Where Have You Gone, Tyson Beckford? New Male Model Is Pale, Frail

l doonanmodel Where Have You Gone, Tyson Beckford? New Male Model Is Pale, FrailMadonna is having her Roman Spring of Mrs. Stone moment, and I for one am giving her a ferocious thumbs up. Naysayers be damned! So what if she’s old enough to be her Brazilian boy toy’s grandmother? Cougar Madge is rewriting the rules yet again, and more power to her. Her mojo, unlike that of everything else in the world, is clearly going full throttle. Can’t we just be happy for all concerned? 

Madge’s current taste in men—handsome, brunet, godlike, strapping—very much mirrors my own. Maybe I am just a deeply naff person who has very conventional and cheesy ideas about what constitutes attractiveness, but I think her Jesus is cute.

In this respect, Madge and I are, however, wildly out of step with prevailing tastes. In the World of La Mode, hunks are persona non grata: Pasty is the new handsome; scrawny is the new buff; limp is the new erect; and asexual is the new humpy.

If you don’t believe me, then clearly you did not attend any of the recent men’s shows at New York Fashion Week. My dears, you simply cannot imagine what passes for a male model these days!

To my eyes, the new crop of runway lads are shockingly genderless. Many resemble Cate Blanchett. Some even look like Tilda Swinton. In lieu of the dashing, square-jawed Mark Vanderloos and Tyson Beckfords of yore, we saw a group of “men” so androgynous that they could easily be mistaken for a troupe of F-to-M transsexuals. (Not that there’s anything wrong with that!) It is hard to imagine, based on their languid, hairless, anorexic appearance, that these lads possess “equipment” of any sort.

This castrated fashion ideal—it crept up on us over the last few years, largely due to former men’s Dior designer Hedi Slimane (thanks for nothing, Hedski!)—is now so pervasive that it’s hard to remember that there was a time when fellas actually looked like fellas. Masculinity was once very much part of the equation: In the last century, a male model needed to look as if he could chop down trees and unblock toilets. Now he appears too feeble to even crochet the poodle for the spare roll. (I’m sticking with the toilet theme to avoid confusing you.)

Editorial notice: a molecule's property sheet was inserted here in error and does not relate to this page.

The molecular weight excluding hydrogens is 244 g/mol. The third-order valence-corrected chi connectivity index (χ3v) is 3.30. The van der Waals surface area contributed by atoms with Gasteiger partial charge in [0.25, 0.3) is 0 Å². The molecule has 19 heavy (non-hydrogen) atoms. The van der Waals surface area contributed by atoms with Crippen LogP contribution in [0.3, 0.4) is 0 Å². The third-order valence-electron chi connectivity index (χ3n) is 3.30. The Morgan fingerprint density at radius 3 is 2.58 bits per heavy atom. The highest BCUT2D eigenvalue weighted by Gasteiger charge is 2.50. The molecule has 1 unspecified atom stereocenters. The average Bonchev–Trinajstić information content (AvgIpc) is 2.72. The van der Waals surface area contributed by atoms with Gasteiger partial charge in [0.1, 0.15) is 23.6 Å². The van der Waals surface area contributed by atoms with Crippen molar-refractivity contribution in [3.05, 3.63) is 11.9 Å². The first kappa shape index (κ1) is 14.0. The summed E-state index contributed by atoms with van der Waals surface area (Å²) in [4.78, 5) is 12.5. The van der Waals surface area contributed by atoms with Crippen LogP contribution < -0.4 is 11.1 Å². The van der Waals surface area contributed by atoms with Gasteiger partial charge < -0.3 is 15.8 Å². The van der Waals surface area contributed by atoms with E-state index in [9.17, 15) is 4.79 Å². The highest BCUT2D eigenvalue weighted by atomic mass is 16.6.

How did the male waif get such a stranglehold on the fashion psyche? Who is to blame? Why, when faced with such grim global uncertainty, are fashion designers vaunting an ideal that looks so frail, lost and screechingly incompetent?

Though I lack the insights to answer any of the above questions, I can tell you one thing for sure: This issue is an ongoing bone of contention in my office at Barneys. For some strange reason, all the gals seem to adore the twiggy male waifs in their skinny Nudie jeans. Can’t get enough of them. If a bloke looks like he has two red corpuscles and no testicles, then my colleagues go all wobbly and weak at the knees. When I suggest that it might make a nice change to see a few individuals who look like they might actually have penises, they regard me as if I am trying to defile a Lanvin man-blouse by stuffing Burt Reynolds into it.

There is one positive side to all this: The catering costs on our advertising shoots have plummeted. Those waifsters are all on gerbil diets. I recently tried to tempt one lad with a corn tortilla; He looked at me as if I were pushing crack.

I’m optimistic about the future. Fashion is a pendulum. At some point in the future, real blokes will undoubtedly Tarzan their way back into vogue. When they do, Madge and I will be there in the front row, peering through our lorgnettes, chugging down the Geritol and checking out the goods.

sdoonan@observer.com